Making the world more human, one question at a time
How one startup is building a global team in Europe’s capital of laid-backness
“Filling out these forms is so much fun, I could do it all day!” said no-one ever. But we could all be saying it soon enough, if Typeform has anything to do with it. Based in Barcelona, this growing startup lets people create beautiful forms that are actually fun to fill out. We had a chat with Vaida Revuckaite from Typeform’s people operations team to learn more about the way this international company goes about their business of humanizing the world in one of the most inspiring cities on the planet. (Oh, and as luck would have it, they’re hiring.)
What’s so great about Typeform?
It’s a truth universally acknowledged that, used wisely, forms can be incredibly helpful. “People actually hate filling forms,” says Vaida. “But they are everywhere and they are necessary.” Typeform was born out of a desire to make filling out forms more attractive and less of a chore. Driven by a need for a more human approach to information-gathering, David Okuniev and Robert Muñoz co-founded Typeform in 2012.
The same sense of humanity is also evident in the way people work at Typeform. “We feel at home, really,” says Vaida. “You do your job and you work hard, but you also enjoy your day-to-day; you have fun.” The startup takes a lot of pride in a work environment where there aren’t many layers of management, where everyone is welcome to pitch ideas and talk to a founder whenever they want.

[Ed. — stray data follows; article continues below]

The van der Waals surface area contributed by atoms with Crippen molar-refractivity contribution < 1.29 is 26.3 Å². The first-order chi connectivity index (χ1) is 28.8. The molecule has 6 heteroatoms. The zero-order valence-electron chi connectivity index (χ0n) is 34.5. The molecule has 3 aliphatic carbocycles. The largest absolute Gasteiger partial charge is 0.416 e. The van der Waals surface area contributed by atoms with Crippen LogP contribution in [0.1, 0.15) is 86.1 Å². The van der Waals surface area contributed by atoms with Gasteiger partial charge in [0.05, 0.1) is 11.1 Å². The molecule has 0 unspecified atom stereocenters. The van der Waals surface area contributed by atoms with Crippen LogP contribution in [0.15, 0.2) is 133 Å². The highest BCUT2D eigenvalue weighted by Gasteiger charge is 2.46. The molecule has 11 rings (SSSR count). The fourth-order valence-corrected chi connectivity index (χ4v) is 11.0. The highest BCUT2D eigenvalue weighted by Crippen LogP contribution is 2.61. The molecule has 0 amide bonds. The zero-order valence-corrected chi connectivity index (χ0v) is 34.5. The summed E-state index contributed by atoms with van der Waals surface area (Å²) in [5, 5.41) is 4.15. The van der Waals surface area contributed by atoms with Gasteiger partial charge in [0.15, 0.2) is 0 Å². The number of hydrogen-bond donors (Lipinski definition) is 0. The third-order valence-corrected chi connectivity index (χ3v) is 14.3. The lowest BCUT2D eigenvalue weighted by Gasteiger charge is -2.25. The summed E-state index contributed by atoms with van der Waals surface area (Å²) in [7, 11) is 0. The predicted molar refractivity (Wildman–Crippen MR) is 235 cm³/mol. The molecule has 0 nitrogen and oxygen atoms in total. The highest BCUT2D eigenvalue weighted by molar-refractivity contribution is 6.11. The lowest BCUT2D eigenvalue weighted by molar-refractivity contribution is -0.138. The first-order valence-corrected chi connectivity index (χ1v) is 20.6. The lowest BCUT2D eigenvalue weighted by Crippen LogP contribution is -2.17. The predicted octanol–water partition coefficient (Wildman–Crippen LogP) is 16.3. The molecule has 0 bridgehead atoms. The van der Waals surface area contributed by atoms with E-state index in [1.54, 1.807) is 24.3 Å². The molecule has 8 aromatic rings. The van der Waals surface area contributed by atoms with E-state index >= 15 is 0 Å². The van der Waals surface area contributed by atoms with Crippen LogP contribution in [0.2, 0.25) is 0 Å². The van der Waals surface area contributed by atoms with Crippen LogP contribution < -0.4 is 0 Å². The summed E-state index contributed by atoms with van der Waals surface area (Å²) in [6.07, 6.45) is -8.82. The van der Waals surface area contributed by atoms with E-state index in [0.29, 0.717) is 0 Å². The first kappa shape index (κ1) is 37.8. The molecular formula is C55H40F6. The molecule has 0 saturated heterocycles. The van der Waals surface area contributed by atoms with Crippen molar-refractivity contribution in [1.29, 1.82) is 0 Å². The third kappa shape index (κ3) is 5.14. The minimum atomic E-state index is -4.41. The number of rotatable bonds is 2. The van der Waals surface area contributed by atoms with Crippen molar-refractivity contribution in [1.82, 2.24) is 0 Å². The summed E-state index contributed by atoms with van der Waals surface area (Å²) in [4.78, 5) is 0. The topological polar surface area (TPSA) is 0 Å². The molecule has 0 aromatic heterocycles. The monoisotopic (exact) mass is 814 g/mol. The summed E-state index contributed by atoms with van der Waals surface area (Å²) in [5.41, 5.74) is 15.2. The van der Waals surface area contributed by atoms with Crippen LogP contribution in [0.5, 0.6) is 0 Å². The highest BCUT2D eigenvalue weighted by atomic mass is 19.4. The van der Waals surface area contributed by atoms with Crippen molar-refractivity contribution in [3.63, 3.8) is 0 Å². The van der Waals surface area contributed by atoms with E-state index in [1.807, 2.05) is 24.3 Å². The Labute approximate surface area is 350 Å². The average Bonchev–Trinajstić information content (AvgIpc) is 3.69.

“A lot of companies still work in this very unnatural way of someone controlling someone,” says Vaida. “Here we hire people who are self-sufficient and want to do their job.”
For a company that puts so much emphasis on humanity, Typeform couldn’t have picked a better place to set up shop than Barcelona—there’s hardly a city in the world where it’s easier or more fun just to be human.
Oh yeah? What’s so great about Barcelona?
What isn’t great about Barcelona? Catalonia’s iconic capital, a gem of a city on the balmy Mediterranean coast, truly has it all. One of the best things about the city, says Vaida, is the lifestyle. “It’s not just about the beach and it’s not just about the nice food,” she says.
“The people, everyone who lives here, they value work-life balance. And I don’t say that in the sense that people work less. People work really hard and you can have great personal challenges in Barcelona. But there’s this very healthy way of looking at work-life balance. There is time for work, there is time to do sports. And it’s super easy in Barcelona — you go for a run on the beach, or you can just go play volleyball with your colleagues.”
“The city itself is like an open air museum,” continues Vaida. “These kinds of things make your day-to-day really easy to enjoy. You make friends really easily.” During her time in Spain—she herself is originally from Lithuania—Vaida has observed that some people may be hesitant to move to Barcelona, daunted by what appear to be noticeably smaller salaries compared to cities like Paris and London. These fears, however, are unfounded in her experience. “What we’ve found with people who have relocated from these kinds of places is that you can live even better here on a lower salary, because of the cost of living. What you can do with the same amount of money is much more than there.”